Russell Poses, a 39-year-old international equities trader on Wall Street, who started getting Rolfing treatments after injuring his back, likened the experience to “paying $150 an hour for an Indian burn.” But the benefits, as far as he’s concerned, are well worth it. Chiropractors and years of physcial therapy couldn’t accomplish what two or three Rolfing sessions did, he said.

Plus, he said he could still feel the results two weeks later. “It’s something that actually lasts,” he said.

It is hard to find reliable statistics on the prevalence of Rolfing. But the Rolf Institute of Structural Integration, which was founded by Dr. Rolf in 1971 to educate and certify practioners, says it has noticed a rise in student enrollments at its Boulder, Colo., headquarters.

Kevin McCoy, a faculty member at the institute with a practice in Milwaukee, said he had seen annual class sizes swell to 100 from 75 students in recent years. In the mid-1980s, he said, the school graduated fewer than 50 a year. Despite the bad economy, he said, “our numbers have been maintaining or growing.”

An endorsement in 2007 on “The Oprah Winfrey Show” by the cardiac surgeon Dr. Mehmet Oz certainly didn’t hurt. Now the host of the syndicated daytime program “The Dr. Oz Show,” he says he sees the growing popularity of Rolfing as “a general perception by the public that taking medications for discomfort is not giving you the panacea benefits that you would desire.”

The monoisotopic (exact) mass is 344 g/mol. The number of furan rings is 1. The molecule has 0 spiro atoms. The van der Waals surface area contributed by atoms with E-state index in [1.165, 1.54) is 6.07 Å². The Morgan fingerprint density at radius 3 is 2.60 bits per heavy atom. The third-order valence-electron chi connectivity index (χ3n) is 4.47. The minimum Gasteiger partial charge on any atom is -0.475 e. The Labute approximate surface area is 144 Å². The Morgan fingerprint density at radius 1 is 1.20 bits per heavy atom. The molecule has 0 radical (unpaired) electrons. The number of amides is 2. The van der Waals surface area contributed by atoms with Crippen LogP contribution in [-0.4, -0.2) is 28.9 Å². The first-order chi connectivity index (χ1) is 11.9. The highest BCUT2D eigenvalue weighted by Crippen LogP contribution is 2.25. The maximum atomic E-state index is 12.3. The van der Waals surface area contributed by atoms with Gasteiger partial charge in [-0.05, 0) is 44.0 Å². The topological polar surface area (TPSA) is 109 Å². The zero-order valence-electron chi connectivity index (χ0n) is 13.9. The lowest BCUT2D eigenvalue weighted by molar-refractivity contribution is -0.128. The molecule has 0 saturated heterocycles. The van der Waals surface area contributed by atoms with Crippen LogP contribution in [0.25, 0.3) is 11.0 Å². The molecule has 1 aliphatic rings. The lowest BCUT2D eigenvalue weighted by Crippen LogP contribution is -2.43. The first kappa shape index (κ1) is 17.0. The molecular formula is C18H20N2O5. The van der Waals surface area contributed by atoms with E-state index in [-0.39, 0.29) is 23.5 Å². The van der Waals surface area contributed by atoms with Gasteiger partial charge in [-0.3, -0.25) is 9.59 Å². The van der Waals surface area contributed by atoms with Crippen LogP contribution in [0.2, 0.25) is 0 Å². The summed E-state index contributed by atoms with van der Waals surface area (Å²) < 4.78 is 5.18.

In that regard, he said he viewed the treatment as an extension of practices like yoga, which also offers relief without drugs. “Yoga is in many ways analogous to Rolfing because it takes tendons and it stretches them into a position of discomfort,” Dr. Oz said. “They’re just doing it for you without your doing it yourself.”

Rolfing practitioners say they have also noticed a shift that may explain why younger clients are seeking out their services. It’s not just to treat injuries, but also stress. “Health is one area where we can find a sense of control,” said Mr. Allen, who has been practicing for about nine years. “The real trend is that people are starting to look within the boundaries of their own skin for meaning in their lives, and to find a sense of security in the world.”

As with other holistic practices, Rolfing seems to leave the door open for a certain mysticism. Even those who have little use for New Age-type practices like meditation can verge on the metaphysical when discussing Rolfing.

Beau Buffier, a 35-year-old partner at a corporate law firm in New York, says he started Rolfing treatments after he injured his neck and shoulder in a fall. Despite three MRI’s, surgery, physical therapy, a chiropractor, acupuncture and deep massage, the pain remained. Stress from his high-stakes job didn’t help.

But somehow Rolfing did the trick. “It’s dealing with the physical manifestations of something that’s kind of emotional or spiritual,” Mr. Buffier said.

He has since gotten in touch with his body in other ways. He began exercising more and eating better. He lost 20 pounds. His blood pressure dropped. “It’s almost as if your body locks up emotions,” he said.